A three day conference exploring the shifting roles that phenomenology can play in the inquiry and understanding of the photographic condition: image, act and event.
Exposures: Photography at the Gate of Phenomenology
An international conference organized by the Department of Philosophy, Tel-Aviv University and the Shpilman Institute for Photography, June 2-4, 2013
The conference aims at creating a dialogue between photography-theory and phenomenology, a dialogue that is crucially missing in contemporary thinking about photography and its layered intersections with basic dimensions of human experience: subjectivity and the intersubjective, affectivity, temporality and embodiment, visuality, virtuality and the invisible.
Up until Barthes's Camera Lucida(1981), the photographic image has remained in the margins of the concerns of phenomenologists including those for whom the question of the image was central (e.g., Sartre, Merleau-Ponty). This has not changed much after Barthes. And, while photography has indeed received some attention by post-phenomenological thinkers (such as Derrida or Nancy), it has never become central to their thought on images, the condition of the visual or the space of meaning. In a corollary manner, phenomenology, in itself, was not recognized by the consistently developing theoretical discourse on photography as a potential source of insight or as having an appeal in providing methodological tools for understanding the complex relationship between photography and human everydayness. Our aim in the conference is to take the first steps in exploring the possibilities and the limits of phenomenology through its encounter with the multifaceted phenomenon of photography.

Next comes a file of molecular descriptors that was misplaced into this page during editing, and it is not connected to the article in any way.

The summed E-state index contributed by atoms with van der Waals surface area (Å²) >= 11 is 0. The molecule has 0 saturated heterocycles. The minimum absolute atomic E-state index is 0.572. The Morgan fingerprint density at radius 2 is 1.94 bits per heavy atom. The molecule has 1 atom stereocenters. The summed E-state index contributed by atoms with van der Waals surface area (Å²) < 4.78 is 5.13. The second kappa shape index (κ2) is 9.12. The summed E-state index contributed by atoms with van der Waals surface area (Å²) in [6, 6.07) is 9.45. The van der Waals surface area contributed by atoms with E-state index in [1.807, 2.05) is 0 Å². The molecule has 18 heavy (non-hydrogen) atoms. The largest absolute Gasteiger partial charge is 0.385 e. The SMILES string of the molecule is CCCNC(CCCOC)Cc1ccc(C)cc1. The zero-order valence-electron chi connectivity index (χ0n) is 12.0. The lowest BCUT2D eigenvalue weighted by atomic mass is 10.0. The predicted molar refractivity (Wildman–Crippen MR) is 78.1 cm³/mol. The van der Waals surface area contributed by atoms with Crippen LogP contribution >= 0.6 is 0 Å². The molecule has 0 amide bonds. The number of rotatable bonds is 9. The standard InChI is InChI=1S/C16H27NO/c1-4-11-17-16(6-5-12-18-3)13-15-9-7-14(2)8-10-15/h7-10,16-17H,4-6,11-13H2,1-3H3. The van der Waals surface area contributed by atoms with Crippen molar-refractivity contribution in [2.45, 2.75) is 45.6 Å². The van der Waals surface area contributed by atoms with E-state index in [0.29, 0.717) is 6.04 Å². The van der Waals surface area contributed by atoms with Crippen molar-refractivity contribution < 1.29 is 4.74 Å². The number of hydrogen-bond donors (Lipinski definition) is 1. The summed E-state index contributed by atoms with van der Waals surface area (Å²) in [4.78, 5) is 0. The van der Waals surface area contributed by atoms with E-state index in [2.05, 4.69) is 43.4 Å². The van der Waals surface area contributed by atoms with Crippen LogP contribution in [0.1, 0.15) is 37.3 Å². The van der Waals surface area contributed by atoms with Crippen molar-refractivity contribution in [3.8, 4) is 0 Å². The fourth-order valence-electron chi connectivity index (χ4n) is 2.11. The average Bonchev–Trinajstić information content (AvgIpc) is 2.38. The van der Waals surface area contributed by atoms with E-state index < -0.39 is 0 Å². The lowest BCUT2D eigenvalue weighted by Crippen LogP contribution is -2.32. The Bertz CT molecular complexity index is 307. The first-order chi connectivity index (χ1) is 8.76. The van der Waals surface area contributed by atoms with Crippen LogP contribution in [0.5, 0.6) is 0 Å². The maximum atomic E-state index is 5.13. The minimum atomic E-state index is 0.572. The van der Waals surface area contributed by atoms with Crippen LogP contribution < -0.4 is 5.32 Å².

How can phenomenology contribute today to the understanding of the place of the photographic in the contemporary life-world? What kind of challenge does photography pose to phenomenology? What is the relevance of Barthes today? What can phenomenology teach us about the ontology of the digital image? What are the modalities of the contemporary photographic gaze and how are they connected the matrix of relations that constitute everyday experience? What are photography's invisibles and how can photography uncover phenomenology's blind spots?
Program will be announced shortly. For further inquiries, contact conference organizers:
Hagi Kenaan, Dept. of Philosophy, Tel Aviv University, firstname.lastname@example.org
Orna Raviv, Dept. of Philosophy, Tel Aviv University, email@example.com
Emmanuel Aloa, University of St Galen, Switzerland
Michal Ben-Naftali, Tel-Aviv University, IL
David Campany, University of Westminster, UK
Mauro Carbone, University of Lyon, France
Ed Casey, SUNY, StoneyBrook, USA
Chan-Fai Cheung, University of Hong Kong, China
Eran Dorfman, Tel-Aviv University, IL
Ilit Ferber, Tel-Aviv University, IL
Veronique Foti, Penn State University, USA
Eli Friedlander, Tel-Aviv University, IL
Wayne Froman, George Mason University, USA
Hagi Kenaan, Tel-Aviv University, IL
Haim Luski, Tel Aviv University, IL
Vered Maimon, Tel-Aviv University, IL
Orna Raviv, Tel Aviv University, IL.
Ruth Ronen, Tel Aviv University, IL.
Meir Wigoder, Sapir College, IL.
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